A Doctors Without Borders staff members walks through the grounds of Kunduz trauma center hours after the Oct. 3, 2015, airstrikes. Doctors Without Borders photo.
Sixteen servicemembers, including a general officer, involved in the October 2015 airstrike on a Doctors Without Borders hospital in Kunduz, Afghanistan, have been punished for their conduct. Forty-two civilians were killed in the attack. A US Central Command investigation released Friday found that “certain personnel” did not comply with the law of armed conflict and rules of engagement, but none of the failures constitutes a war crime. Five of the service members were sent home to the United States, including an officer who was removed from command, and US Special Operations Command boss Army Gen. Joseph Votel directed boards to evaluate the flight certification of three aircrew members, according to a press release. As a result of the incident, Army Gen. John Campbell, who was then the commander of US Forces Afghanistan, ordered additional training on rules of engagement and the commander’s tactical guidance, directed a review of the targeting process, and issued an updated tactical directive and targeting standard operating procedure, among other measures. Votel extended his condolences to the victims, and said the US is “fully committed to learning from this tragedy.” Meinie Nocolai, the president of Doctors Without Borders Belgium, said the organization was still studying the report, which it also received on Friday, but said an “independent and impartial investigation by the International Humanitarian Fact Finding Commission” was still necessary. "Today’s briefing amounts to an admission of an uncontrolled military operation in a densely populated urban area, during which US forces failed to follow the basic laws of war," said Nicolai. "It is incomprehensible that, under the circumstances described by the US, the attack was not called off." (Read the full investigation) (Doctors Without Borders release.)
The ground troops and the crew of the AC-130U that struck a Doctors Without Borders hospital in Afghanistan on Oct. 3 “did not know they were striking a medical facility” at any point during the engagement, Army Gen. Joseph Votel told reporters Friday at the Pentagon release of a US Central Command investigation into the incident. The aircrew fired 211 rounds over the course of 30 minutes, after misidentifying and observing the hospital for 68 minutes, according to the investigation, which called the incident “the result of leadership failures at many levels.” Forty-two people were killed in the strike, which also destroyed the hospital. According to the report, “it was unreasonable” for the ground force commander or the air force commander to think that either the intended target or the hospital “was a lawful military objective.” Votel, the head of US Central Command, said the thing that jumped out at him from the investigation was the lack of communication between the ground and the air. “There was not complete situational awareness on the ground with what the aircraft was seeing, there was not complete situational awareness from the aircraft with what was happening with the ground force,” he said, later adding that no Americans had eyes on the intended target. (Read the full report.) (Votel transcript.)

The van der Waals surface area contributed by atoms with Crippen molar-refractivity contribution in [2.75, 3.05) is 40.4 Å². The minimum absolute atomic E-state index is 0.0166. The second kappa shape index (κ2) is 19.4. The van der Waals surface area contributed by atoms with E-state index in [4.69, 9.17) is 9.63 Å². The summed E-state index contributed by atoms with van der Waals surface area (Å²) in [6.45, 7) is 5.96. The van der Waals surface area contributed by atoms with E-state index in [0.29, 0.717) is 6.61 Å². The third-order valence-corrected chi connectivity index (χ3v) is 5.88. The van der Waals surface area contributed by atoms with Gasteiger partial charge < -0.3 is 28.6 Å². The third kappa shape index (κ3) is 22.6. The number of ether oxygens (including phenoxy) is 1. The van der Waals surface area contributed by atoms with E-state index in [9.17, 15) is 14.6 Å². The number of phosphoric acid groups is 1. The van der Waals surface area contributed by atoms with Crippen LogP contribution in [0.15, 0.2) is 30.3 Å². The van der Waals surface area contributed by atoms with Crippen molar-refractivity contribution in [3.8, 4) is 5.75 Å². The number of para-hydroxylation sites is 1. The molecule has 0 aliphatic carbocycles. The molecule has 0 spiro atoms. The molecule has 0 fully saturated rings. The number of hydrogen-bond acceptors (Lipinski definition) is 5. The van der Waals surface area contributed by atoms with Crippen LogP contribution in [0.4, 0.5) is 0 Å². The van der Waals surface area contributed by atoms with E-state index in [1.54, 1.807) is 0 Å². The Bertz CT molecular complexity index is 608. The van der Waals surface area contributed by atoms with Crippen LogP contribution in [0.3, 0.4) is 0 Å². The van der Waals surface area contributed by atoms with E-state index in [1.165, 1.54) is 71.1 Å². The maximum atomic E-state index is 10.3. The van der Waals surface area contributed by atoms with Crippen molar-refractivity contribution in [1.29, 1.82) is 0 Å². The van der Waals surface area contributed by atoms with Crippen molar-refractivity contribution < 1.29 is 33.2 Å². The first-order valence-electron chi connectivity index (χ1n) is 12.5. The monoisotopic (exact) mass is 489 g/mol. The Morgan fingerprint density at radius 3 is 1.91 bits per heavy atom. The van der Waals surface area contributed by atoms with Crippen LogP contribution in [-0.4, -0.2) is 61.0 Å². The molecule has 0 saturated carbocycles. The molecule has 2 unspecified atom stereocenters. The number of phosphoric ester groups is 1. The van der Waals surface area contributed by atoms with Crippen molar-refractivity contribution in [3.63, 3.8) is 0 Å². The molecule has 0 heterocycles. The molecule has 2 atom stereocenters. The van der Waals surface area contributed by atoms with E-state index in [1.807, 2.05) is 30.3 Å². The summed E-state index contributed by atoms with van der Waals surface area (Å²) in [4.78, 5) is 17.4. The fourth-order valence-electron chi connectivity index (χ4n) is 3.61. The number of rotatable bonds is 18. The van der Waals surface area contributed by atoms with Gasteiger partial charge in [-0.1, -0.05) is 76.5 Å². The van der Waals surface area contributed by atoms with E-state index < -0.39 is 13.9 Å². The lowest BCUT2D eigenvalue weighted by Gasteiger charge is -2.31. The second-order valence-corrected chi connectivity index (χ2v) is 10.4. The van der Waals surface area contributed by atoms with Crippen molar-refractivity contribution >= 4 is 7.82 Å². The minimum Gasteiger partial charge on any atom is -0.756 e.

On the day a USAF AC-130U inadvertently struck a Doctors Without Borders trauma center in Kunduz, Afghanistan, the ground forces that called for the strike had already been engaged in four days of “pretty intense combat,” and the air crew had to avoid a surface-to-air missile, the head of US Central Command said Friday. Before the strike, ground forces were running low on batteries, food, water, and ammunition, according to CENTCOM’s 700-page report on the incident. One special operator said the situation “was so dire” that they were taking other team members’ radio batteries to power the JTAC radios. Green Berets had tried to print maps before going into the city, but the printer was broken and “only printed large magenta blobs,” one soldier told investigators. “Tens upon tens upon tens of thousands of rounds were fired against us during our effort to retake the city. I don’t know how to better describe the atmospherics of the situation: How no one was killed, or even wounded, is an absolute miracle,” the soldier said. The Green Beret, whose name and rank are redacted, went on to identify two enemies of the operation: “moral cowardice” and “profound lack of strategy.” He said that while “decisive strategy is costly,” it would prevent the recurrence of a similar situation in the future. In November, then-commander of US forces in Afghanistan Army Gen. John Campbell, said the accident was “caused primarily by human error.” (Read the full report.) (Votel transcript.)
Gen. Lori Robinson, Pacific Air Forces commander,
addresses airmen during an all-call July 10, 2015, at Andersen AFB, Guam. Air Force photo by SrA. Katrina M. Brisbin.